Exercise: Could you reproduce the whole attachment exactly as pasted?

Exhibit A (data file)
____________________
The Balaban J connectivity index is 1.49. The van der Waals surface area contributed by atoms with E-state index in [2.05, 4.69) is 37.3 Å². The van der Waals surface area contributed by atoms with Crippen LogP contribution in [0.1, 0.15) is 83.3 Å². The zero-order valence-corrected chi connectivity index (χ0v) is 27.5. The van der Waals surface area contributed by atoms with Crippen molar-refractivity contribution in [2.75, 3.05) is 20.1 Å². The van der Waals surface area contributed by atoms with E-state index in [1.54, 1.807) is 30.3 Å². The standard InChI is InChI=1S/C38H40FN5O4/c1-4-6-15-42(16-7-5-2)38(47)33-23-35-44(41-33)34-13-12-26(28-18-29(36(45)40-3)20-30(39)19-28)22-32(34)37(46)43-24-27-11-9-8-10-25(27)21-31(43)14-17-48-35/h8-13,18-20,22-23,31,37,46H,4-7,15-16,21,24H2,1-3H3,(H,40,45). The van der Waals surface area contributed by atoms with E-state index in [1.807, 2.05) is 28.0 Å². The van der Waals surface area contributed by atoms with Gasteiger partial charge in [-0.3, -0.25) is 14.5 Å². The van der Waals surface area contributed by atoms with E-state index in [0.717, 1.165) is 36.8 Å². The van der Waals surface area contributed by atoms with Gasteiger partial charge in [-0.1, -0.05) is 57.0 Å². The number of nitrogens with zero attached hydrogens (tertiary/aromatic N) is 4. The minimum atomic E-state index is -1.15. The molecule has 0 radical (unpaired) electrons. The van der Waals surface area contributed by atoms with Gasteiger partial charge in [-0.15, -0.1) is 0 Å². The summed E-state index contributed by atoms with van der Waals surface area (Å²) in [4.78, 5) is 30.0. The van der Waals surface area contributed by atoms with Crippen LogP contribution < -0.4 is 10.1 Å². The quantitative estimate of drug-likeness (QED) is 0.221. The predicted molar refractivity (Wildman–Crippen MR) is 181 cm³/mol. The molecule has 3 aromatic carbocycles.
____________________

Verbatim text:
The Balaban J connectivity index is 1.49. The van der Waals surface area contributed by atoms with E-state index in [2.05, 4.69) is 37.3 Å². The van der Waals surface area contributed by atoms with Crippen LogP contribution in [0.1, 0.15) is 83.3 Å². The zero-order valence-corrected chi connectivity index (χ0v) is 27.5. The van der Waals surface area contributed by atoms with Crippen molar-refractivity contribution in [2.75, 3.05) is 20.1 Å². The van der Waals surface area contributed by atoms with E-state index in [1.54, 1.807) is 30.3 Å². The standard InChI is InChI=1S/C38H40FN5O4/c1-4-6-15-42(16-7-5-2)38(47)33-23-35-44(41-33)34-13-12-26(28-18-29(36(45)40-3)20-30(39)19-28)22-32(34)37(46)43-24-27-11-9-8-10-25(27)21-31(43)14-17-48-35/h8-13,18-20,22-23,31,37,46H,4-7,15-16,21,24H2,1-3H3,(H,40,45). The van der Waals surface area contributed by atoms with E-state index in [1.807, 2.05) is 28.0 Å². The van der Waals surface area contributed by atoms with Gasteiger partial charge in [-0.3, -0.25) is 14.5 Å². The van der Waals surface area contributed by atoms with E-state index in [0.717, 1.165) is 36.8 Å². The van der Waals surface area contributed by atoms with Gasteiger partial charge in [-0.1, -0.05) is 57.0 Å². The number of nitrogens with zero attached hydrogens (tertiary/aromatic N) is 4. The minimum atomic E-state index is -1.15. The molecule has 0 radical (unpaired) electrons. The van der Waals surface area contributed by atoms with Gasteiger partial charge in [-0.15, -0.1) is 0 Å². The summed E-state index contributed by atoms with van der Waals surface area (Å²) in [4.78, 5) is 30.0. The van der Waals surface area contributed by atoms with Crippen LogP contribution < -0.4 is 10.1 Å². The quantitative estimate of drug-likeness (QED) is 0.221. The predicted molar refractivity (Wildman–Crippen MR) is 181 cm³/mol. The molecule has 3 aromatic carbocycles.